Polish divers to defuse Second World War 'earthquake' bomb dropped by UK in world-first operation

A bouy marks the location of a 'Tallboy' bomb from WWII in the Piast Canal - LUKASZ SZELEMEJ / AFP via Getty Images
Polish experts in the disposal of underwater bombs have launched a "world first" to defuse a massive RAF Tallboy "earthquake" bomb that lies at the bottom of a canal in the northwestern coastal town of Swinoujscie.
The bomb, designed by Barnes Wallace, weighing approximately 12,000 pounds, was built to smash targets with the shock waves caused by the detonation of 5,200 pounds of explosives.
Historians believe that when the Lutzow, a German pocket battleship that was moored in the canal in April 1945, was thrown from the 617 squadron "Dambuster", the Tallboy was dropped by the attacks and sank.
Around 750 civilians have been told to leave their homes if divers work on the bomb during an operation that could take five days. Maritime traffic has also ceased and the authorities have put a total of 2.5 kilometers around the bomb.
People living 500 meters out in a ring can stay, but have been warned not to stand by windows or go onto balconies or patios.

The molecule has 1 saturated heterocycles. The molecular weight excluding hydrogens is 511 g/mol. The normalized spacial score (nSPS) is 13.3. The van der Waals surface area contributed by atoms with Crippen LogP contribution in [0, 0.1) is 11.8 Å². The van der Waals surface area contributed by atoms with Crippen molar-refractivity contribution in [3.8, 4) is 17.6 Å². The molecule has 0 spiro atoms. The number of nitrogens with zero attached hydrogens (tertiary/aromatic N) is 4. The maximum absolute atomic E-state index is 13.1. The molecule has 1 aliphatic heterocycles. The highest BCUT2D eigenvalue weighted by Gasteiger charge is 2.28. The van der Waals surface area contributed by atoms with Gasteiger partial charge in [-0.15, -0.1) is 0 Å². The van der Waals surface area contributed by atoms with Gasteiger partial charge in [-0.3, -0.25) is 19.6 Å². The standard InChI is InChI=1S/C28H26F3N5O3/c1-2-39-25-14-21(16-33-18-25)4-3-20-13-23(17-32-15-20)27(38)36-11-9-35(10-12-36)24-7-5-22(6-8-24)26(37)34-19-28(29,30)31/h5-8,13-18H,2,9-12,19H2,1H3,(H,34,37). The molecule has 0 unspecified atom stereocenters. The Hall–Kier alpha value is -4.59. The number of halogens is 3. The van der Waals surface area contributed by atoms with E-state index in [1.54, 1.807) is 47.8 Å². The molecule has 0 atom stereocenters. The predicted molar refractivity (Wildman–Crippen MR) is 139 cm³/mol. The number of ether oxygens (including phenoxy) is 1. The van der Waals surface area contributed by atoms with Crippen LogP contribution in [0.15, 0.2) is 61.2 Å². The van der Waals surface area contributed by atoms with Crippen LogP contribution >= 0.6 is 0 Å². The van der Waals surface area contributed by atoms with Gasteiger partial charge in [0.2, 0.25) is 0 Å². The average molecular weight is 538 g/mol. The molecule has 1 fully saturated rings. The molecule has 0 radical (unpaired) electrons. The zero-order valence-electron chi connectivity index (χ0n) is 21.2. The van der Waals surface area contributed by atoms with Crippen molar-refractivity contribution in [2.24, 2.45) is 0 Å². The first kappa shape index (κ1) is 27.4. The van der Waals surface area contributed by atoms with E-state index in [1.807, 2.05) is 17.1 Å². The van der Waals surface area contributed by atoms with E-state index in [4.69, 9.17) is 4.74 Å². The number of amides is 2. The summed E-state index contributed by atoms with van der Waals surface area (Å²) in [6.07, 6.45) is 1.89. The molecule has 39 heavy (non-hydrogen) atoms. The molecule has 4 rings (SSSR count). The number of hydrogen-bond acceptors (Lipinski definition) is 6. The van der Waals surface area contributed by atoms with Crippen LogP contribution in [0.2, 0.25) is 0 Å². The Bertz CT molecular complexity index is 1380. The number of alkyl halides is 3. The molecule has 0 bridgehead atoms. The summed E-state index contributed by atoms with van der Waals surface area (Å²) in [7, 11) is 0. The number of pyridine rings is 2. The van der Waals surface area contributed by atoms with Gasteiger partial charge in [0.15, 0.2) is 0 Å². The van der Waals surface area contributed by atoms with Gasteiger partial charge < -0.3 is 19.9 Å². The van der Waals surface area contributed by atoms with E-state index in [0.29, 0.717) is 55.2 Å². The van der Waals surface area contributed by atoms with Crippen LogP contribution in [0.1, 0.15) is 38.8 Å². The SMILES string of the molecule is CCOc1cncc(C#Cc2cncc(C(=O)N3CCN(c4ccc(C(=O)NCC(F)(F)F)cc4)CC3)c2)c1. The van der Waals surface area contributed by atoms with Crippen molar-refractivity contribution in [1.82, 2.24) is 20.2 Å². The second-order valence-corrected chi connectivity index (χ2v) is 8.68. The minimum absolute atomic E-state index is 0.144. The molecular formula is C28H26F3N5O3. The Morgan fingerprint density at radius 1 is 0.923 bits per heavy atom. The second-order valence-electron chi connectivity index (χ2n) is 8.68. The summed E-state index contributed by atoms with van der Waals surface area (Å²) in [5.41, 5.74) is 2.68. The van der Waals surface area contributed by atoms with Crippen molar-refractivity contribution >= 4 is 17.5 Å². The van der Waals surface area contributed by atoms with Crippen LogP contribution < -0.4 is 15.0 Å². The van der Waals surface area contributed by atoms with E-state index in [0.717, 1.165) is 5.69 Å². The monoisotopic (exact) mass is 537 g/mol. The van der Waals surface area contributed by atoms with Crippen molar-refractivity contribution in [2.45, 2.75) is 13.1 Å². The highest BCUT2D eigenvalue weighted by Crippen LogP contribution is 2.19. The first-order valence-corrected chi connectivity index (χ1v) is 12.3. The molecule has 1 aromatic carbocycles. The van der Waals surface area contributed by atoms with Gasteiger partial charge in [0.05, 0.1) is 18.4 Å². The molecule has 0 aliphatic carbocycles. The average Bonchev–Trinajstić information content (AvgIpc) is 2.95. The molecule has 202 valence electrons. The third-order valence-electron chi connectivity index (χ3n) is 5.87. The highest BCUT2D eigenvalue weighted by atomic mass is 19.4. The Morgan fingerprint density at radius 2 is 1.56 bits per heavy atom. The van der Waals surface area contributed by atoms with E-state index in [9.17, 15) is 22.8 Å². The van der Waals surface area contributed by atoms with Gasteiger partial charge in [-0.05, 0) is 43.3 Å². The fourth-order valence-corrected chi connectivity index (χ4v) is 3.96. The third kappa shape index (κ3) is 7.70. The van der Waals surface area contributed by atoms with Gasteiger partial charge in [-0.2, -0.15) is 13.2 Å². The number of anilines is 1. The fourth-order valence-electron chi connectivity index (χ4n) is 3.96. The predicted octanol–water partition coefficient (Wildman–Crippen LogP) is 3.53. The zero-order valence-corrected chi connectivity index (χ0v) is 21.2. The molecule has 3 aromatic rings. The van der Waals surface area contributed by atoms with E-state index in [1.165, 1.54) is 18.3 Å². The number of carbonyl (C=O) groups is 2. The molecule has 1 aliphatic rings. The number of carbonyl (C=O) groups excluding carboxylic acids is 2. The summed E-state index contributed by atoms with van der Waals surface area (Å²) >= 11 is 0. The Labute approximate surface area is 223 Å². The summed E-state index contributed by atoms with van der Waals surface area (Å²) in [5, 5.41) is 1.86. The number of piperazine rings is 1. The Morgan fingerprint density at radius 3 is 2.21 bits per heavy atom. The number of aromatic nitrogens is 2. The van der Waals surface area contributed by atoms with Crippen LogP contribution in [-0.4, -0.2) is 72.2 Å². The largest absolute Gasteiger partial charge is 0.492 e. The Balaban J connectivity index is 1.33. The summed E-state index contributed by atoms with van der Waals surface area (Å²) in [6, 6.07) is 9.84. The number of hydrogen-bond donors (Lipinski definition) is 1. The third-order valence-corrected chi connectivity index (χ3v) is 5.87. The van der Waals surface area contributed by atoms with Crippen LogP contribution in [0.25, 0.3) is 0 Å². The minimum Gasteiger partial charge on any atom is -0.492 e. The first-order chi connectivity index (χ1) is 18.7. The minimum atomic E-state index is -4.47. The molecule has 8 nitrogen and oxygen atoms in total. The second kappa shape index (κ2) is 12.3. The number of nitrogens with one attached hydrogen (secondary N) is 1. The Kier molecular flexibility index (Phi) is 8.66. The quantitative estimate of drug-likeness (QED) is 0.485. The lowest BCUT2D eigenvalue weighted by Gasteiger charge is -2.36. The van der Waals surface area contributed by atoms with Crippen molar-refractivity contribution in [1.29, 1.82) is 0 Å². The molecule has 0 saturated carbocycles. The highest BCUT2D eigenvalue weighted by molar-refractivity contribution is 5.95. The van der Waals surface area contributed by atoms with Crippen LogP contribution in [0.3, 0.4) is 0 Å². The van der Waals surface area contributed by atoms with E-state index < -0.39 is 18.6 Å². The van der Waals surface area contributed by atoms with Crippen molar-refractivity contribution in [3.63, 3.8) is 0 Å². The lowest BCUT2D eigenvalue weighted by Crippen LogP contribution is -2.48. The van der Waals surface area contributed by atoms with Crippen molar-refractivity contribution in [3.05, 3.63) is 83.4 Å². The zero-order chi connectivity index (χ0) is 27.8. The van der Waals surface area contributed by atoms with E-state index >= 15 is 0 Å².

"Only the nose sticks out," said Lieutenant Commander Grzegorz Lewandowski, a Polish Navy spokesman, to the AFP news agency. "It's a world first. Nobody has ever defused a tallboy that is so well preserved and underwater.
"The bomb is dangerous because it contains a lot of explosives," he added at a press conference. "The chemical processes that have taken place in the bomb over time mean that any impact, vibration, change in pressure caused by moving it can cause it to explode."
Divers working in 39 feet of water must remove some of the mud surrounding the bomb in order to perform a deflagration operation. For this purpose, the explosive charge of the bomb is burned with a remote-controlled device without it exploding.
Destruction of the bomb with a controlled explosion was impossible due to its proximity to bridges.
The danger of the operation, which will disrupt life in Swinoujscie, has resulted in at least some people packing their bags for the long term.
"We're going for a week," one resident told TVN, a Polish television station. "Our children have to pass it every day on their way to school to make us worry a little."

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